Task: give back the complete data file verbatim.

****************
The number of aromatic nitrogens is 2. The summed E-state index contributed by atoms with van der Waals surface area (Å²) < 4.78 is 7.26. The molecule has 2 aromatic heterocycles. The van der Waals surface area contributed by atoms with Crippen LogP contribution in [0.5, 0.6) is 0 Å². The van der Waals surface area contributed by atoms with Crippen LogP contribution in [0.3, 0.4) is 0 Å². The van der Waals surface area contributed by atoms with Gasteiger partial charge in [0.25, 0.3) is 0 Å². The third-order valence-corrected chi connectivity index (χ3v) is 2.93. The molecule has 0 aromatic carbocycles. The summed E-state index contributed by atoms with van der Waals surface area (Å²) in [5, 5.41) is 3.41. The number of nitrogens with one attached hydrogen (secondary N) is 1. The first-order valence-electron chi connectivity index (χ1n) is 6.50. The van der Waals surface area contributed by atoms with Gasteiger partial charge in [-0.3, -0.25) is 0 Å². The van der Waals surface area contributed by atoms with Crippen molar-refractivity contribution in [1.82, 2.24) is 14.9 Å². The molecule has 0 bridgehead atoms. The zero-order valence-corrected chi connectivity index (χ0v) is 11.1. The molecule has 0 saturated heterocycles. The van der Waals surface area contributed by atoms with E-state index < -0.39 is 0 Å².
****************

The number of aromatic nitrogens is 2. The summed E-state index contributed by atoms with van der Waals surface area (Å²) < 4.78 is 7.26. The molecule has 2 aromatic heterocycles. The van der Waals surface area contributed by atoms with Crippen LogP contribution in [0.5, 0.6) is 0 Å². The van der Waals surface area contributed by atoms with Crippen LogP contribution in [0.3, 0.4) is 0 Å². The van der Waals surface area contributed by atoms with Gasteiger partial charge in [0.25, 0.3) is 0 Å². The third-order valence-corrected chi connectivity index (χ3v) is 2.93. The molecule has 0 aromatic carbocycles. The summed E-state index contributed by atoms with van der Waals surface area (Å²) in [5, 5.41) is 3.41. The number of nitrogens with one attached hydrogen (secondary N) is 1. The first-order valence-electron chi connectivity index (χ1n) is 6.50. The van der Waals surface area contributed by atoms with Gasteiger partial charge in [-0.3, -0.25) is 0 Å². The van der Waals surface area contributed by atoms with Crippen molar-refractivity contribution in [1.82, 2.24) is 14.9 Å². The molecule has 0 bridgehead atoms. The zero-order valence-corrected chi connectivity index (χ0v) is 11.1. The molecule has 0 saturated heterocycles. The van der Waals surface area contributed by atoms with E-state index < -0.39 is 0 Å².